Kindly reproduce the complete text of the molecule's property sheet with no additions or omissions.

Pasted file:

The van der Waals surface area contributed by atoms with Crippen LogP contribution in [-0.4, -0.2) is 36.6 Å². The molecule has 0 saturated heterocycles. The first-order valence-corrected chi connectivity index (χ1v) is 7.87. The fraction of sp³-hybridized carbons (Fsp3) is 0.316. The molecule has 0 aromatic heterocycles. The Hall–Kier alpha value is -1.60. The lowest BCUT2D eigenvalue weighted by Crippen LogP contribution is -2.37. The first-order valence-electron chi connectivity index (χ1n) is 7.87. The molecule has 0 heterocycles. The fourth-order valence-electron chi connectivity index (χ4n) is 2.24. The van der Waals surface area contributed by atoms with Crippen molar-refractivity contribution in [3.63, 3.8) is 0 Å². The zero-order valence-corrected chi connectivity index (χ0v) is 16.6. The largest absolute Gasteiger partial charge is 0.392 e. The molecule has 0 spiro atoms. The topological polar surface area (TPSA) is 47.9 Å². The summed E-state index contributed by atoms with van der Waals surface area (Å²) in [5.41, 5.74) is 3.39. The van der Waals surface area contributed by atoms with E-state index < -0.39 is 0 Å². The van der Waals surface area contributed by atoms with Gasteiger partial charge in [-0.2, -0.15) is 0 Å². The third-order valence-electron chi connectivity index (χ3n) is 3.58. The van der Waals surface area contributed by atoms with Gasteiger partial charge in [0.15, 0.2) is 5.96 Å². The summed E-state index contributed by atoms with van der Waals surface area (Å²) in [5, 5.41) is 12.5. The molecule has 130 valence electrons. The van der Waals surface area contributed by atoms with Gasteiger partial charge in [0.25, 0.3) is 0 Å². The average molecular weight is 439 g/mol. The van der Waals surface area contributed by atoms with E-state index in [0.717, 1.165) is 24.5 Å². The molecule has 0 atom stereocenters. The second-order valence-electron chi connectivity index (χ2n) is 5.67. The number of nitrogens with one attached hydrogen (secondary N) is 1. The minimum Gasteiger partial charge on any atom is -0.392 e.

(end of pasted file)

The van der Waals surface area contributed by atoms with Crippen LogP contribution in [-0.4, -0.2) is 36.6 Å². The molecule has 0 saturated heterocycles. The first-order valence-corrected chi connectivity index (χ1v) is 7.87. The fraction of sp³-hybridized carbons (Fsp3) is 0.316. The molecule has 0 aromatic heterocycles. The Hall–Kier alpha value is -1.60. The lowest BCUT2D eigenvalue weighted by Crippen LogP contribution is -2.37. The first-order valence-electron chi connectivity index (χ1n) is 7.87. The molecule has 0 heterocycles. The fourth-order valence-electron chi connectivity index (χ4n) is 2.24. The van der Waals surface area contributed by atoms with Crippen molar-refractivity contribution in [3.63, 3.8) is 0 Å². The zero-order valence-corrected chi connectivity index (χ0v) is 16.6. The largest absolute Gasteiger partial charge is 0.392 e. The molecule has 0 spiro atoms. The topological polar surface area (TPSA) is 47.9 Å². The summed E-state index contributed by atoms with van der Waals surface area (Å²) in [5.41, 5.74) is 3.39. The van der Waals surface area contributed by atoms with E-state index < -0.39 is 0 Å². The van der Waals surface area contributed by atoms with Gasteiger partial charge in [-0.2, -0.15) is 0 Å². The third-order valence-electron chi connectivity index (χ3n) is 3.58. The van der Waals surface area contributed by atoms with Gasteiger partial charge in [0.15, 0.2) is 5.96 Å². The summed E-state index contributed by atoms with van der Waals surface area (Å²) in [5, 5.41) is 12.5. The molecule has 130 valence electrons. The van der Waals surface area contributed by atoms with Gasteiger partial charge in [0.25, 0.3) is 0 Å². The average molecular weight is 439 g/mol. The van der Waals surface area contributed by atoms with E-state index in [0.717, 1.165) is 24.5 Å². The molecule has 0 atom stereocenters. The second-order valence-electron chi connectivity index (χ2n) is 5.67. The number of nitrogens with one attached hydrogen (secondary N) is 1. The minimum Gasteiger partial charge on any atom is -0.392 e.